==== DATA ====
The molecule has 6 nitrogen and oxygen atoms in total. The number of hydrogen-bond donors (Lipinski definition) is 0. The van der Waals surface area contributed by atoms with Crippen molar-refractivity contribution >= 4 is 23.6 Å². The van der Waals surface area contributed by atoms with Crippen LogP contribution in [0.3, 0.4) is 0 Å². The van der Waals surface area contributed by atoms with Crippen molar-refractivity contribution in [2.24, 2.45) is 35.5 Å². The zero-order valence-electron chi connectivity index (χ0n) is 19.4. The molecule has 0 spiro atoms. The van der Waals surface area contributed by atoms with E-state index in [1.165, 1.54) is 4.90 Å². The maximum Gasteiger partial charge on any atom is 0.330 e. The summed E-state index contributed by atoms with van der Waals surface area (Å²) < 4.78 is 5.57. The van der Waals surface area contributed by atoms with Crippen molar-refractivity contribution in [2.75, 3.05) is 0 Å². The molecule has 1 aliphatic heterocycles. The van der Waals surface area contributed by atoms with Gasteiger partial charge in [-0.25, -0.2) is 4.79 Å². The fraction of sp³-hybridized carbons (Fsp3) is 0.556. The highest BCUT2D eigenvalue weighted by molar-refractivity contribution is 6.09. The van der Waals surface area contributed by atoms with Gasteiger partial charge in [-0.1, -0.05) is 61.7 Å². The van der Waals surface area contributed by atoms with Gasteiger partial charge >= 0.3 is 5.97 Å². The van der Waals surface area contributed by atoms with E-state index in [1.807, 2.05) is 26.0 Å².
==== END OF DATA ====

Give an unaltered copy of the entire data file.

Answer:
The molecule has 6 nitrogen and oxygen atoms in total. The number of hydrogen-bond donors (Lipinski definition) is 0. The van der Waals surface area contributed by atoms with Crippen molar-refractivity contribution >= 4 is 23.6 Å². The van der Waals surface area contributed by atoms with Crippen LogP contribution in [0.3, 0.4) is 0 Å². The van der Waals surface area contributed by atoms with Crippen molar-refractivity contribution in [2.24, 2.45) is 35.5 Å². The zero-order valence-electron chi connectivity index (χ0n) is 19.4. The molecule has 0 spiro atoms. The van der Waals surface area contributed by atoms with E-state index in [1.165, 1.54) is 4.90 Å². The maximum Gasteiger partial charge on any atom is 0.330 e. The summed E-state index contributed by atoms with van der Waals surface area (Å²) < 4.78 is 5.57. The van der Waals surface area contributed by atoms with Crippen molar-refractivity contribution in [2.75, 3.05) is 0 Å². The molecule has 1 aliphatic heterocycles. The van der Waals surface area contributed by atoms with Gasteiger partial charge in [-0.25, -0.2) is 4.79 Å². The fraction of sp³-hybridized carbons (Fsp3) is 0.556. The highest BCUT2D eigenvalue weighted by molar-refractivity contribution is 6.09. The van der Waals surface area contributed by atoms with Gasteiger partial charge in [-0.1, -0.05) is 61.7 Å². The van der Waals surface area contributed by atoms with Gasteiger partial charge >= 0.3 is 5.97 Å². The van der Waals surface area contributed by atoms with E-state index in [1.807, 2.05) is 26.0 Å².